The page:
Session two of TEDGlobal 2017 which began on Sunday, August 27, kicked off with a Q & A session with Rwanda’s President Paul Kagame who recently won a 7-year term.
Kagame is a controversial figure because in some quarters, he is seen as a visionary leader, but others describe him as an autocrat because he has been ruling the East African nation for 17 years.
He was interviewed by journalist and media entrepreneur Vimbayi Kajase who started with the question, “How is the madam, and how are the kids?”
This led to Kagame speaking about work-life balance from the male perspective.
He spoke about his hobbies and how he spends time with his family.
At one point, she asks him: “What would you say you think with, your head or your heart?” To which he replies, “Both.” “You sound like a head thinker,” she later said.
Chef and cookbook author Pierre Thiam spoke of how he is working to bring Fonio, a grain native to Senegal to markets and plates around the world.
Through a partnership with Whole Foods, Thiam’s company has begun to package and distribute fonio which is in danger of disappearing because of climate change, processing difficulty and bad attitudes to local products.
Film curator Mahen Bonetti shared how she’s gone from discoverer to curator and exhibitor of African film and cinema, most notably as the organizer of the annual New York African Film Festival and founding director of the African Film Festival.
Magatte Wade discussed why African countries are poor, stating that, it is because it is difficult to do business in them. She talked about the challenges of doing business in Africa and what led her to start her own ventures, most notably the skin care line Tiossan.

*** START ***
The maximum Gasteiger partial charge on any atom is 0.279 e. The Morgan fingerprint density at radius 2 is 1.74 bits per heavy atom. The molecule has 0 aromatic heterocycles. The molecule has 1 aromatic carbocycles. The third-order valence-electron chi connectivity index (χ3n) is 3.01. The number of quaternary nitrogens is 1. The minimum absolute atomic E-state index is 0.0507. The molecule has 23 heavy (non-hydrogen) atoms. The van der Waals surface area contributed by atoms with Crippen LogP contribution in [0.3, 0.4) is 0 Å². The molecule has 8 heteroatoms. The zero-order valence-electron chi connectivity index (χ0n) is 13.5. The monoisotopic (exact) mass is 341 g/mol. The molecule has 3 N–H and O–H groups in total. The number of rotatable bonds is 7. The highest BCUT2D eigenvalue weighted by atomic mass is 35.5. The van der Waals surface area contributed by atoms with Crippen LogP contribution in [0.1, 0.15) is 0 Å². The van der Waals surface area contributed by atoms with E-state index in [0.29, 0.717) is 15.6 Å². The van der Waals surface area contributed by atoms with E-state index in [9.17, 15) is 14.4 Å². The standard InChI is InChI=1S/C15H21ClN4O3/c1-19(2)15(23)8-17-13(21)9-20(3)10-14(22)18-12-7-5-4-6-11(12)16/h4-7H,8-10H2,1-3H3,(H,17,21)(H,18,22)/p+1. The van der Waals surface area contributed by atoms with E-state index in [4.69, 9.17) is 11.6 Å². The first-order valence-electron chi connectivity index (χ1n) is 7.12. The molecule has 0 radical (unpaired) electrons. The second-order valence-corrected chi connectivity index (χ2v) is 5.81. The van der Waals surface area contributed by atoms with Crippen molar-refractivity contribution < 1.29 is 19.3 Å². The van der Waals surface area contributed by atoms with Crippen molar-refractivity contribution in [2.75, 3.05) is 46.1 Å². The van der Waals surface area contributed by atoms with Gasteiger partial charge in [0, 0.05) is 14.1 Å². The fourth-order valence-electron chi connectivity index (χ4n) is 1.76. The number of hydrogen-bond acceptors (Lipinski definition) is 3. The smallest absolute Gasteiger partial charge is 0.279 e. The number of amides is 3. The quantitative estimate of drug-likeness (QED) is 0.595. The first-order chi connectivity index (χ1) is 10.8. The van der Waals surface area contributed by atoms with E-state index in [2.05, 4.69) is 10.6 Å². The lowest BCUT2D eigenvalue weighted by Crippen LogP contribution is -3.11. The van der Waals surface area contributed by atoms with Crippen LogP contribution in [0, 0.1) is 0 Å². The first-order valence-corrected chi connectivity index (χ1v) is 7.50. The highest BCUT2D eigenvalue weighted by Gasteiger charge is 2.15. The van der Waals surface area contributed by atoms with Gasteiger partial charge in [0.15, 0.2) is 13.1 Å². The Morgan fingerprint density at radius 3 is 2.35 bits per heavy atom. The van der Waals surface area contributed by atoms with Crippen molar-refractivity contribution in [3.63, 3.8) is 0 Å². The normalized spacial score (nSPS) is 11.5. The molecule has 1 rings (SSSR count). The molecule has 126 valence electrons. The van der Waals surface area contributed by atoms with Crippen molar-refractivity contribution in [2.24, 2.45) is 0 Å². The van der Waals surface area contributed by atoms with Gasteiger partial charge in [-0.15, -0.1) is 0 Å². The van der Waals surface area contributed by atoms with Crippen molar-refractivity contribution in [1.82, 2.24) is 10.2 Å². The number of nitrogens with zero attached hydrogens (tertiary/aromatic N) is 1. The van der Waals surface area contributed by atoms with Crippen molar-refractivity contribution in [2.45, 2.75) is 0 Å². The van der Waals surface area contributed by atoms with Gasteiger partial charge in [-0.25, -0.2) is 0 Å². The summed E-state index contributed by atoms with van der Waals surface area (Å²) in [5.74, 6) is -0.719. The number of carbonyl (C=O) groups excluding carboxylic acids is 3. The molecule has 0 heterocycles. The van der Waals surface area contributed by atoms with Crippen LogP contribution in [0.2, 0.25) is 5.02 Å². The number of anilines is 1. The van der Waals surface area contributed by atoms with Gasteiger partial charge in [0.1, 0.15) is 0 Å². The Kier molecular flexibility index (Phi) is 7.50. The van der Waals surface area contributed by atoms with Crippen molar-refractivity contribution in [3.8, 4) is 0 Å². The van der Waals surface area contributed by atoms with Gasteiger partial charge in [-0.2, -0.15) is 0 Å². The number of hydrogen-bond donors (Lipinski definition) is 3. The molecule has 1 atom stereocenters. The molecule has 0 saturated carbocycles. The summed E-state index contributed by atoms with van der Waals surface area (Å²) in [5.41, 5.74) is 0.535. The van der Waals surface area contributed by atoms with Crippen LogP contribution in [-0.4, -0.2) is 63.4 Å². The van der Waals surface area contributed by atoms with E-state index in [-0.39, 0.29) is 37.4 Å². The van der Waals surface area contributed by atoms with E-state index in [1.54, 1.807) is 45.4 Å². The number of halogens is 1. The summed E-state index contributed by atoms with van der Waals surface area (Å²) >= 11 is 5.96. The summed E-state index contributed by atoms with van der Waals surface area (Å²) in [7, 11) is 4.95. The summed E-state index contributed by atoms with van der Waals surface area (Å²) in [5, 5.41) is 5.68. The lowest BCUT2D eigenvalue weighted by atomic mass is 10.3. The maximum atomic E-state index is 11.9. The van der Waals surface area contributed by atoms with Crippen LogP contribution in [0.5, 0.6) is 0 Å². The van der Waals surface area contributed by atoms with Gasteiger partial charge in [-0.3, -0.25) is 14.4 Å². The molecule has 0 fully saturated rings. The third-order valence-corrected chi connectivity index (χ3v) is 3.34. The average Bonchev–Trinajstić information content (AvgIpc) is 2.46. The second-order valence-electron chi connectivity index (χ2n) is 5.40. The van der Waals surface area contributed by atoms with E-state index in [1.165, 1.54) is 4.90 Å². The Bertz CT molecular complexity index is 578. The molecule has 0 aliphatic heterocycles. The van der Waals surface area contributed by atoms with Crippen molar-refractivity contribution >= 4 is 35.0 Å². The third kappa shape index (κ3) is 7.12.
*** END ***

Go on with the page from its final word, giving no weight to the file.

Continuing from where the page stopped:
Executive Director of the Bitcoin Foundation Llew Claasen shared how Bitcoin technology is not only useful as a store of monetary value but to denote and transfer ownership of things that aren’t money, like land titles or stock.
He opines that Africa has an opportunity to tap into the technology in its infant stage.
Tania Douglas in her speech, advocated for the use of context-driven innovation especially in the field of medicine.
Most of the advanced medical equipment used in Africa is imported, but the tools often break down and end up in equipment graveyards because they do not do well in humid and hot environments, and cannot be operated without constant power, she argued.
The final speaker was Washington Wachira is a wildlife conservationist with a soft spot for birds. He invited the audience to love birds like he does, sharing similarities between them and humans.
He said the males dress to impress, cuddle, and kiss. He adds that while they are often monogamous, they have also been known to cheat on their partners.
He called on humans to come together to prevent the extinction of the birds species nature has blessed us with.